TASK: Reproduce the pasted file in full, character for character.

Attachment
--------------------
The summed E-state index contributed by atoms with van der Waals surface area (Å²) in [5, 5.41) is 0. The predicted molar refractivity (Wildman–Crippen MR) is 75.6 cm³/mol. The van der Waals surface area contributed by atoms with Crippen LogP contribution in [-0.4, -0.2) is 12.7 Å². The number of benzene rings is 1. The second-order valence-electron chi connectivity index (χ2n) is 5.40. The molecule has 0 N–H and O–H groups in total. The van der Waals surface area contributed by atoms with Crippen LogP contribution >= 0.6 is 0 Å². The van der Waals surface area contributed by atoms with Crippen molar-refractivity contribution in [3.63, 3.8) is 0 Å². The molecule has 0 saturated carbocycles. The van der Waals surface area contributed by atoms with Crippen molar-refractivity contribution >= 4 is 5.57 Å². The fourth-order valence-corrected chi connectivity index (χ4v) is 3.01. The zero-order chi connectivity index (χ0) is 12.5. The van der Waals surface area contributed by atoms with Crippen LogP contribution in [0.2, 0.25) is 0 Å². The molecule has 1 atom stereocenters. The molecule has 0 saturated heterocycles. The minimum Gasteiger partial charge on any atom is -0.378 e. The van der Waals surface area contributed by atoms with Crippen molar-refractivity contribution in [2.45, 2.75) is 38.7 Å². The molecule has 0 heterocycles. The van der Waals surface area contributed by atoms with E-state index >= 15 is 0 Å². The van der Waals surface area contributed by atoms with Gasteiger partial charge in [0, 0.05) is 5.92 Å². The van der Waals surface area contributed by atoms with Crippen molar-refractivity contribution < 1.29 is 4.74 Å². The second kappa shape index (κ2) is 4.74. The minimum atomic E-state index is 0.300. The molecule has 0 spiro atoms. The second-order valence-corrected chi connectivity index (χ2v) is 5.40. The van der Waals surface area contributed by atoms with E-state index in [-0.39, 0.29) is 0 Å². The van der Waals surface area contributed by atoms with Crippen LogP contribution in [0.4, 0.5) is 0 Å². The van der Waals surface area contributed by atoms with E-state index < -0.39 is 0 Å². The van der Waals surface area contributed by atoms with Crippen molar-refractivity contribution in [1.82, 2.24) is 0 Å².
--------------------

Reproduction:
The summed E-state index contributed by atoms with van der Waals surface area (Å²) in [5, 5.41) is 0. The predicted molar refractivity (Wildman–Crippen MR) is 75.6 cm³/mol. The van der Waals surface area contributed by atoms with Crippen LogP contribution in [-0.4, -0.2) is 12.7 Å². The number of benzene rings is 1. The second-order valence-electron chi connectivity index (χ2n) is 5.40. The molecule has 0 N–H and O–H groups in total. The van der Waals surface area contributed by atoms with Crippen LogP contribution >= 0.6 is 0 Å². The van der Waals surface area contributed by atoms with Crippen molar-refractivity contribution in [3.63, 3.8) is 0 Å². The molecule has 0 saturated carbocycles. The van der Waals surface area contributed by atoms with Crippen molar-refractivity contribution >= 4 is 5.57 Å². The fourth-order valence-corrected chi connectivity index (χ4v) is 3.01. The zero-order chi connectivity index (χ0) is 12.5. The van der Waals surface area contributed by atoms with Crippen LogP contribution in [0.2, 0.25) is 0 Å². The molecule has 1 atom stereocenters. The molecule has 0 saturated heterocycles. The minimum Gasteiger partial charge on any atom is -0.378 e. The van der Waals surface area contributed by atoms with Crippen molar-refractivity contribution in [2.45, 2.75) is 38.7 Å². The molecule has 0 heterocycles. The van der Waals surface area contributed by atoms with E-state index >= 15 is 0 Å². The van der Waals surface area contributed by atoms with Gasteiger partial charge in [0, 0.05) is 5.92 Å². The van der Waals surface area contributed by atoms with Crippen molar-refractivity contribution < 1.29 is 4.74 Å². The second kappa shape index (κ2) is 4.74. The minimum atomic E-state index is 0.300. The molecule has 0 spiro atoms. The second-order valence-corrected chi connectivity index (χ2v) is 5.40. The van der Waals surface area contributed by atoms with E-state index in [-0.39, 0.29) is 0 Å². The van der Waals surface area contributed by atoms with Crippen LogP contribution in [0.4, 0.5) is 0 Å². The van der Waals surface area contributed by atoms with E-state index < -0.39 is 0 Å². The van der Waals surface area contributed by atoms with Crippen molar-refractivity contribution in [1.82, 2.24) is 0 Å².